Using Bankruptcy as a Sword
An example of using bankruptcy as a sword often arises in cases where the sale of the family residence will yield substantial net sales proceeds which the potential debtor wants used to pay community debts. Often, the non-filing spouse refuses to sell the house or, if the parties agree to sell the house, they often do not reach agreement regarding the expenditure and/or division of the sales proceeds. Therefore, although the house may be sold, the funds retain their community property character and remain in trust pending further determination by the Superior Court. By filing a bankruptcy before the funds are divided and/or threatening to file bankruptcy, the potential debtor can often generate a settlement which will be advantageous and resolve the divorce issues this can prevent or save on litigation expenses in the divorce case.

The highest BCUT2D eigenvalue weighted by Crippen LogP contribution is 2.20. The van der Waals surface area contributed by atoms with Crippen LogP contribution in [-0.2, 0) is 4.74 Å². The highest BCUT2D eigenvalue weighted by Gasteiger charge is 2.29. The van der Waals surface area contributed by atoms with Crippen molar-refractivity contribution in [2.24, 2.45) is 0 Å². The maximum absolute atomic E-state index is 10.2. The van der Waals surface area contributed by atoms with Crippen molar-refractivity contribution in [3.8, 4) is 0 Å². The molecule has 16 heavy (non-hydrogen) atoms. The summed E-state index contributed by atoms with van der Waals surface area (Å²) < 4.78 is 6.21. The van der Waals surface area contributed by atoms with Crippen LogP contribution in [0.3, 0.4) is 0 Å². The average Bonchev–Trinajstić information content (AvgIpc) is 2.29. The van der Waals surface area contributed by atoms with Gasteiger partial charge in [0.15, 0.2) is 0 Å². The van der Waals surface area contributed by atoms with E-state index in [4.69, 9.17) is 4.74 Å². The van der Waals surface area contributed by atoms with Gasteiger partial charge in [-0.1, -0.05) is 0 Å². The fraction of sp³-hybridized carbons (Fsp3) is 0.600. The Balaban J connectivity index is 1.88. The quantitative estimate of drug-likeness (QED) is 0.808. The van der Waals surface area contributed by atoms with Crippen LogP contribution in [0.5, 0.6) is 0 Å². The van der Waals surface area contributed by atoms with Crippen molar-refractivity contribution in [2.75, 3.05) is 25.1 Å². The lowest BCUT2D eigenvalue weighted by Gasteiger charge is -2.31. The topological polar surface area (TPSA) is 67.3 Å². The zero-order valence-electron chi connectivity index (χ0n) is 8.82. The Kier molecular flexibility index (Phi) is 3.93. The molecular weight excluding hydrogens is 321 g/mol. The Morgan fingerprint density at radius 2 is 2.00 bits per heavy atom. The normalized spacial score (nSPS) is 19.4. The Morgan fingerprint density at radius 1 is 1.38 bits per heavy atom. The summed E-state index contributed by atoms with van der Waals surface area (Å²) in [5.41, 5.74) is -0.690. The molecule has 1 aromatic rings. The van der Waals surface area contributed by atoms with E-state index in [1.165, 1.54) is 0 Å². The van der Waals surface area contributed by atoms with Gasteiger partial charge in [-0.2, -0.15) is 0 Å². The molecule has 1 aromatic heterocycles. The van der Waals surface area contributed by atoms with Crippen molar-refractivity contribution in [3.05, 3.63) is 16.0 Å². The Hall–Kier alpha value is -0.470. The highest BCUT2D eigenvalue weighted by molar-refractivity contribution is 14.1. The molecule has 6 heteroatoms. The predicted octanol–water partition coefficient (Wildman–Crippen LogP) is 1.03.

Using Bankruptcy as a Shield
An example of using bankruptcy as a shield generally arises in cases where the Superior Court has made certain orders and/or the potential debtor anticipates that the Superior Court is about to make certain orders, oftentimes regarding the value of a business which is no longer valuable and/or the payment or assignment of debts. Filing a bankruptcy will stay the Superior Court proceedings – at least temporarily.